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Multiplexed identification of blood-borne bacterial pathogens by use of a novel 16S rRNA gene PCR-ligase detection reaction-capillary electrophoresis assay.

TitleMultiplexed identification of blood-borne bacterial pathogens by use of a novel 16S rRNA gene PCR-ligase detection reaction-capillary electrophoresis assay.
Publication TypeJournal Article
Year of Publication2007
AuthorsPingle MR, Granger K, Feinberg P, Shatsky R, Sterling B, Rundell M, Spitzer E, Larone D, Golightly LM, Barany F
JournalJ Clin Microbiol
Volume45
Issue6
Pagination1927-35
Date Published2007 Jun
ISSN0095-1137
KeywordsBacteria, Bioterrorism, Blood-Borne Pathogens, Electrophoresis, Capillary, Genes, rRNA, Humans, Ligase Chain Reaction, Polymerase Chain Reaction, RNA, Ribosomal, 16S, Sensitivity and Specificity
Abstract

We have developed a novel high-throughput PCR-ligase detection reaction-capillary electrophoresis (PCR-LDR-CE) assay for the multiplexed identification of 20 blood-borne pathogens (Staphylococcus epidermidis, Staphylococcus aureus, Bacillus cereus, Enterococcus faecalis, Enterococcus faecium, Listeria monocytogenes, Streptococcus pneumoniae, Streptococcus pyogenes, Streptococcus agalactiae, Escherichia coli, Klebsiella pneumoniae, Haemophilus influenzae, Pseudomonas aeruginosa, Acinetobacter baumannii, Neisseria meningitidis, Bacteroides fragilis, Bacillus anthracis, Yersinia pestis, Francisella tularensis, and Brucella abortus), the last four of which are biothreat agents. The method relies on the amplification of two regions within the bacterial 16S rRNA gene, using universal PCR primers and querying the identity of specific single-nucleotide polymorphisms within the amplified regions in a subsequent LDR. The ligation products vary in color and size and are separated by CE. Each organism generates a specific pattern of ligation products, which can be used to distinguish the pathogens using an automated software program we developed for that purpose. The assay has been verified on 315 clinical isolates and demonstrated a detection sensitivity of 98%. Additionally, 484 seeded blood cultures were tested, with a detection sensitivity of 97.7%. The ability to identify geographically variant strains of the organisms was determined by testing 132 isolates obtained from across the United States. In summary, the PCR-LDR-CE assay can successfully identify, in a multiplexed fashion, a panel of 20 blood-borne pathogens with high sensitivity and specificity.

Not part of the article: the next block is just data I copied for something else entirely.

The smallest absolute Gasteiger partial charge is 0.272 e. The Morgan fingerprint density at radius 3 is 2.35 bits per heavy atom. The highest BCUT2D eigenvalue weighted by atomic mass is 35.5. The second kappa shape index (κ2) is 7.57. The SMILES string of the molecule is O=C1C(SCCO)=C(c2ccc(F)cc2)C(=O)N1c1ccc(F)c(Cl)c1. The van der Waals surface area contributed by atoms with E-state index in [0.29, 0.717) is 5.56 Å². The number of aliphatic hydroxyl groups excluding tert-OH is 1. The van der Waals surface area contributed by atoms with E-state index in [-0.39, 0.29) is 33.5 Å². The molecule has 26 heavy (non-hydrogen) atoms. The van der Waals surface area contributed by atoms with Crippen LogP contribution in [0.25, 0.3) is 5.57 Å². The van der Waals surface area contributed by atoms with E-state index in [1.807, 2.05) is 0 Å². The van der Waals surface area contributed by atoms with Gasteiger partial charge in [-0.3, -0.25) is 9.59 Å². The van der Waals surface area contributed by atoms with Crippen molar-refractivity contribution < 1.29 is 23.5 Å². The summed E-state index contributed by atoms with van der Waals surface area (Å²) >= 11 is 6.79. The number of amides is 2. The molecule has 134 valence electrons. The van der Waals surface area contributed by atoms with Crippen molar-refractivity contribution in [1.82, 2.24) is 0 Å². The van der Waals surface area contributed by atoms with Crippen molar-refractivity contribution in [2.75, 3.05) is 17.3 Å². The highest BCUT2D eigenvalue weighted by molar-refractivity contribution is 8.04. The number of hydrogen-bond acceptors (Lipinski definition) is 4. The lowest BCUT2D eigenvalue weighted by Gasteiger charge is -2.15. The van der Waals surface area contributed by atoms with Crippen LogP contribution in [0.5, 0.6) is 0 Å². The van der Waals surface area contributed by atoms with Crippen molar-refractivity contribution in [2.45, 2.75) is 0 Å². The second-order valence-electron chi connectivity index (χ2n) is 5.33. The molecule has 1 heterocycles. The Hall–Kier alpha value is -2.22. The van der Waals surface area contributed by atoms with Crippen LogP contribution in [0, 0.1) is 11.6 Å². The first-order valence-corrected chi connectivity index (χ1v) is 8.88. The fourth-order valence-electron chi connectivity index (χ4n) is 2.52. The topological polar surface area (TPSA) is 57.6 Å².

DOI10.1128/JCM.00226-07
Alternate JournalJ. Clin. Microbiol.
PubMed ID17428930
PubMed Central IDPMC1933048
Grant ListAI062579 / AI / NIAID NIH HHS / United States

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